Sonalksis TBK

The Liverpool-based lads don't disappoint with their first filter plug-in

We've loved every single one of Sonalksis’ previous plug-ins and regularly use all of them, so it was with some anticipation that we loaded up TBK.

The controls are pretty simple. You set your input level and then your cutoff frequency. This latter control is based on either frequency or (very unusually) on a stepped system spanning notes E1 to D9.

Next, you can select the filter type (high-, low- or band-pass) and then move on to the interesting resonance section. Rather than offering a smooth control, this is graded into four settings that include LOW, MED, HIGH and – amusingly – RUDE! Finally, there’s the filter slope, which goes from a traditional 12 to a precise 24, before ending on a scarily surgical 48!


We must admit to being a little underwhelmed when we first saw TBK’s simple interface and control set (its size and look just don’t seem as distinguished as its siblings), but such reservations were swept quickly aside. It just sounds gorgeous.

Even at extreme settings TBK holds its character perfectly, sounding intense but always musically so. And like all the Sonalksis plugs, this character is as distinctive and recognisable as that of any high-end hardware.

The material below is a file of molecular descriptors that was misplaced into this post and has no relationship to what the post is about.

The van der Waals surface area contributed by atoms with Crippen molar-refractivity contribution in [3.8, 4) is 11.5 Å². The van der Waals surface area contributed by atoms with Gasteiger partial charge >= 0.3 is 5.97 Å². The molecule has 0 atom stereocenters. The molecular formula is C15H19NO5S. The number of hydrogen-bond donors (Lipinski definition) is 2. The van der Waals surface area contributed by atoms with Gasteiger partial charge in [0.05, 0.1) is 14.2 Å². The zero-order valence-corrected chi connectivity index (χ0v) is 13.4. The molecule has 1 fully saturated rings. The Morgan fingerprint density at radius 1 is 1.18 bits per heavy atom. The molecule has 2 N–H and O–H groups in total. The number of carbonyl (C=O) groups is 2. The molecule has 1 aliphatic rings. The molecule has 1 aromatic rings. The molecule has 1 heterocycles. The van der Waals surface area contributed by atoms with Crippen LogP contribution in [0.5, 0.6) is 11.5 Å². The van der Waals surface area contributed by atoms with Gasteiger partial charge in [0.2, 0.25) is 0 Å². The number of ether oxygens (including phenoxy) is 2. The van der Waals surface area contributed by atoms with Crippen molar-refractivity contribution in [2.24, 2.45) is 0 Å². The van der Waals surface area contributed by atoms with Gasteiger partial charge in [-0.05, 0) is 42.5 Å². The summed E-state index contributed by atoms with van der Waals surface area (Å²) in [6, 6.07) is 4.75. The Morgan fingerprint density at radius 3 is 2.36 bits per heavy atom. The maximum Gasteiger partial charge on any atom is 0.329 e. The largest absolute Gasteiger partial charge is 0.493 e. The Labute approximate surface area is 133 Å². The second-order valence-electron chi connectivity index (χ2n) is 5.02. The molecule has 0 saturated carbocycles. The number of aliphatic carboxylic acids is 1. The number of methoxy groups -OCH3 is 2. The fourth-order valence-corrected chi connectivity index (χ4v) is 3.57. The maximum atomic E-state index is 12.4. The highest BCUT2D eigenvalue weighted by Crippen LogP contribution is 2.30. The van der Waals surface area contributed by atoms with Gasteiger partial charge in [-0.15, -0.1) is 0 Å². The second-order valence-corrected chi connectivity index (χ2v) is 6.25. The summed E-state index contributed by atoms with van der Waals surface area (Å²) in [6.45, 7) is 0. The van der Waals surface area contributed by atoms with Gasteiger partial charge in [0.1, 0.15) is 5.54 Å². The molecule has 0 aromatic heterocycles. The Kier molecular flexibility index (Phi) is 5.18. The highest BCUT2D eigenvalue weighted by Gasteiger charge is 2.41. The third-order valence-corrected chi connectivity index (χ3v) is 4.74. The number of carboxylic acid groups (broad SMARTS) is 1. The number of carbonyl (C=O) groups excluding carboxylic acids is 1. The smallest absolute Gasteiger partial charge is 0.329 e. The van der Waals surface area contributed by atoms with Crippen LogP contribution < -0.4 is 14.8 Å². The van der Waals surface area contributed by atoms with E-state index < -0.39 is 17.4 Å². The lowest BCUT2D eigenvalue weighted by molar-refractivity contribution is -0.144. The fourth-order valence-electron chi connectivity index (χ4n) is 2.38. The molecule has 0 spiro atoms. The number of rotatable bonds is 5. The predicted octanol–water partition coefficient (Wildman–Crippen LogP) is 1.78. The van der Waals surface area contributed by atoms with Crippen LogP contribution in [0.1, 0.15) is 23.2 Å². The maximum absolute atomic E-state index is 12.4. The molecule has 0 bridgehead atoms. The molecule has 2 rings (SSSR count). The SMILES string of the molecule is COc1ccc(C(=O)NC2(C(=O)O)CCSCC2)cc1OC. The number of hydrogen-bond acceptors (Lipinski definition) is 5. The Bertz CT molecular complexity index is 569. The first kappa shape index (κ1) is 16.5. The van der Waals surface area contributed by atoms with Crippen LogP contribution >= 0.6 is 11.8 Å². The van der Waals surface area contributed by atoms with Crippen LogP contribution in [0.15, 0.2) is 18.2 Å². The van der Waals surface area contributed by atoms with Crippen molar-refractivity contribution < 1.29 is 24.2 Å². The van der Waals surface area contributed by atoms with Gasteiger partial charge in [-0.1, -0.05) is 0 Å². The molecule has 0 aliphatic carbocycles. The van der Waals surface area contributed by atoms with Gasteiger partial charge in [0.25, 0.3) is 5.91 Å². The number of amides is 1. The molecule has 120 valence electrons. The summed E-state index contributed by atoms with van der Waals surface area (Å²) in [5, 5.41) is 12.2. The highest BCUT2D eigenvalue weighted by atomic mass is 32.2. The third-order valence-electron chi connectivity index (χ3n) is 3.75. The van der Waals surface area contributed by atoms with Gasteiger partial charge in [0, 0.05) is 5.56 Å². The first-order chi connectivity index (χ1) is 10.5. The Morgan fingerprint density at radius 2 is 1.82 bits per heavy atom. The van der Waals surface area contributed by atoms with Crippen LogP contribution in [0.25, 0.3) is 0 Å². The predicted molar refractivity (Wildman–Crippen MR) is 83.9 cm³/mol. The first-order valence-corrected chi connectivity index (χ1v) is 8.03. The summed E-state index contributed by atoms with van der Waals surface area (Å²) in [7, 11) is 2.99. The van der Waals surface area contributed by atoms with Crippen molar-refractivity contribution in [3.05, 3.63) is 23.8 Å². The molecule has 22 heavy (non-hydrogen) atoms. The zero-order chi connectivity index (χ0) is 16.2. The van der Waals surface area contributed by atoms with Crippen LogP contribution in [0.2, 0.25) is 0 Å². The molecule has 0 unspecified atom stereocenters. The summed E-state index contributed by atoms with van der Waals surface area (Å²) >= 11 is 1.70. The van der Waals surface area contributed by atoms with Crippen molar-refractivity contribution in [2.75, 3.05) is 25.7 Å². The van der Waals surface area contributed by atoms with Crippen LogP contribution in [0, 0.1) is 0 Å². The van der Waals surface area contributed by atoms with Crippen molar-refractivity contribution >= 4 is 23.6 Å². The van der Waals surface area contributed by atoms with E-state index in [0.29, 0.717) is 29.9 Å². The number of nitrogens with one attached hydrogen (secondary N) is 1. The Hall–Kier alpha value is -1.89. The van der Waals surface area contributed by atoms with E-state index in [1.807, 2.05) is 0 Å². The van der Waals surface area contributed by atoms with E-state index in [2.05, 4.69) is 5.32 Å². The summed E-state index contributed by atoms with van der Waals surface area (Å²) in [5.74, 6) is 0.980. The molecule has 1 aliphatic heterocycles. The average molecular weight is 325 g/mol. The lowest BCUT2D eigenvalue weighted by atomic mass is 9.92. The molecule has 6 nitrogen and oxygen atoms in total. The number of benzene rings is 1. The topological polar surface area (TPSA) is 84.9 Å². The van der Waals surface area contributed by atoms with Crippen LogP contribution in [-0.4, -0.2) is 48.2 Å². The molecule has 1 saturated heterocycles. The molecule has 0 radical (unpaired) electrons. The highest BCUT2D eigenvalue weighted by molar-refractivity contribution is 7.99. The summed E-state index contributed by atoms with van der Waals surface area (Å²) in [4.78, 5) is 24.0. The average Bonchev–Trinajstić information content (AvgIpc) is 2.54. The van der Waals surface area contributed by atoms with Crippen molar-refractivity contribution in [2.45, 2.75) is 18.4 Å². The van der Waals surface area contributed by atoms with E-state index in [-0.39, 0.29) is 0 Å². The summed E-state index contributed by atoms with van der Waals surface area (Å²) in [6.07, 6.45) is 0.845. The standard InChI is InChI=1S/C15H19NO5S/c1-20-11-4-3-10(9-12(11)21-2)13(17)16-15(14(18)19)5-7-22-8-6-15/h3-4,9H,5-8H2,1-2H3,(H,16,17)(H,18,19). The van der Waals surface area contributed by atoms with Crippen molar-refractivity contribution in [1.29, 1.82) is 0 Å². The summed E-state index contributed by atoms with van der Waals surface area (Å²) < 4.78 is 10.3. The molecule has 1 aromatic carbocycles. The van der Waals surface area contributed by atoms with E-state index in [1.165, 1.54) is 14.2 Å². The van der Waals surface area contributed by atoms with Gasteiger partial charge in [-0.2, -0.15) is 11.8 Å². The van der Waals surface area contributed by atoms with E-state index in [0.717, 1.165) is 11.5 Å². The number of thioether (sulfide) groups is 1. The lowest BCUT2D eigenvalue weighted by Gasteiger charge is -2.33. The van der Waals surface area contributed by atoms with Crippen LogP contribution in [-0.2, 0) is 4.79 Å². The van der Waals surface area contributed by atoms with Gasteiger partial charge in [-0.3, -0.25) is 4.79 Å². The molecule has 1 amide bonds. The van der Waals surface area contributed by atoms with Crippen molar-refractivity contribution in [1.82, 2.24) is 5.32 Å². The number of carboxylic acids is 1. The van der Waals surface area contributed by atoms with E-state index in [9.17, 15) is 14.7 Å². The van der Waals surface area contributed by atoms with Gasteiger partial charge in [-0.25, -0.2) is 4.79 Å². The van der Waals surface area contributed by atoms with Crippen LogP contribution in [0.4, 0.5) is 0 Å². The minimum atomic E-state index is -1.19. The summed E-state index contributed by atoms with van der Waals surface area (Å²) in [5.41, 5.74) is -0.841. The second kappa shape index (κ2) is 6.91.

If we have one complaint, it has to be the price, but Sonalksis have promised to add a further two plug-ins to the TBK series, and apparently, all three will be available as a discounted bundle.

MusicRadar Rating

4.5 / 5 stars

Fantastic, authentic sound.


Simple interface and control set.


Another winner from Sonalksis. It may look basic, but if you want a great-sounding filter, TBK fits the bill.

OS Requirements

Apple Mac OS X 10.3.9 or later Microsoft Windows XP

Plug-in FX Type

Adaptive Resonance Filter

Review Policy
All MusicRadar's reviews are by independent product specialists, who are not aligned to any gear manufacturer or retailer. Our experts also write for renowned magazines such as Guitarist, Total Guitar, Computer Music, Future Music and Rhythm. All are part of Future PLC, the biggest publisher of music making magazines in the world.

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